Ed Gein historian and author Scott Bowser gives a tour of the cemetery in Plainfield, Wisconsin. New information among astounding secrets appears throughout each chapter. Secrets of cannibalism, and is that deer or human flesh? Everyone thought he was an ordinary guy, albeit odd, but harmless. He was having dinner with his neighbors at the same time as cops were searching his house. How did all this happen? The plot is coherent, and although it does jump here and there, there is enough connection to make sense. The setting and atmosphere were often cold, snowy, or black and white, matching the feelings the stories provoked.

Psycho: The Lost Tapes of Ed Gein (2023): A Review

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The Eye-Opening Cinematography is Everything

The cinematography used pictures and videos from the fifties to describe the culture of the community and country. The visuals fit perfectly with the grainy, aged recordings. Segments with historians, experts, and podcasters move to scenes with lots of browns and natural wood colors to provide a professional, expert quality to match the people interviewed. At this point, it’s probably difficult to have a ton of footage of Ed Gein and his life, but it would have been great to see more footage or images of him and his family. The cinematography included using different black-and-white pictures of Ed Gein as he was between courthouses and jails. It helped to hammer home the creepiness and seriousness of what he did. There was an interesting picture of a woman who was thought to be Ed Gein’s mother, where she was smiling. That picture was especially bone-chilling, as you don’t often see portraits of people of that time smiling. Her smile appeared warm, when the known information about her was not warm. There isn’t a lot of variety of images.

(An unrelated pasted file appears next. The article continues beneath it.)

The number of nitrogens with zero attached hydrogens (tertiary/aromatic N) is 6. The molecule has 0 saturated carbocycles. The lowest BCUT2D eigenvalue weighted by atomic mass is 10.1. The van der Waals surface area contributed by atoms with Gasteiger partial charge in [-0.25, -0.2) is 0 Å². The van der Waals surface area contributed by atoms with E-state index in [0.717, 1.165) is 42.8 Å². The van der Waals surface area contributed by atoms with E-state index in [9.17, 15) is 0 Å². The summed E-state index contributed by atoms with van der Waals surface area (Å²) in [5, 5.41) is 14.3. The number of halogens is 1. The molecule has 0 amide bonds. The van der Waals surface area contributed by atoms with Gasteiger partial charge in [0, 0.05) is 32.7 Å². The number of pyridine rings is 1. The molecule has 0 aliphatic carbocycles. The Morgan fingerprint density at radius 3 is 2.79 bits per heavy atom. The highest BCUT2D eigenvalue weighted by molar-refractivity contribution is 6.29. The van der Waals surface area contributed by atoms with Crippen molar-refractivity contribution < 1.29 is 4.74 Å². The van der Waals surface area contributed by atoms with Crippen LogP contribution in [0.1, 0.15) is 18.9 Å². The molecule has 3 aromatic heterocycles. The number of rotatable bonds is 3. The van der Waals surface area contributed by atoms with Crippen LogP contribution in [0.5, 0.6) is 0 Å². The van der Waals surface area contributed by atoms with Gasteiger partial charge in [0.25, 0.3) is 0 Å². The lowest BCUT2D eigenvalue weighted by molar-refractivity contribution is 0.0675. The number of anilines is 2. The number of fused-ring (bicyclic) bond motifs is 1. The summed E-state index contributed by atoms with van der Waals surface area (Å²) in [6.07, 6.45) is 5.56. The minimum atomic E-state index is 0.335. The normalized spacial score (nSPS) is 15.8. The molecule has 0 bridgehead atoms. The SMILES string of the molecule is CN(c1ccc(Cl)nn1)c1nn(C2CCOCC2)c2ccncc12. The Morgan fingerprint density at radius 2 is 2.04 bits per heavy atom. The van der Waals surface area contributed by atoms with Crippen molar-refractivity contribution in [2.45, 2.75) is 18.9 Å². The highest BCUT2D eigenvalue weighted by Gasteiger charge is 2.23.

Interestingly, sometimes the docuseries felt like the documentary of a 90’s rock band. It was occasionally fast-moving scenes, and with the focus on popular films, it couldn’t hide the vibe. However, the information contained within was much more serious. What was captured best in this film is the psychology of Gein at the time. 

What You Should Know About Ed Gein

Overall, Psycho: The Lost Tapes of Ed Gein is an eye-opening film that blows up Gein’s story like a bomb. Ed Gein will always be an enigma, but there is so much more to understand now. For fans of true crime, serial killer documentaries, or horror films like Psycho, this film is a must-see. 

Stream Psycho: The Lost Tapes of Ed Gein, premiering September 17, 2023 on MGM+.

Psycho: The Lost Tapes of Ed Gein (2023): A Review

Psycho: The Lost Tapes of Ed Gein (2023) Official MGM+ Trailer

Source: Dead Talk Live

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Author

Elke Simmons' writing portfolio includes contributions to The Laredo Morning Times, Walt Disney World Eyes and Ears, Extinction Rebellion (XR) News/Blog, and Dead Talk News.

Cailen Fienemann is a current student at Le Moyne College pursuing her BA in English and Communications with a film studies minor and a creative writing concentration.  Though uncertain about her career end-goals, any job that allows her to write is a cherished one indeed.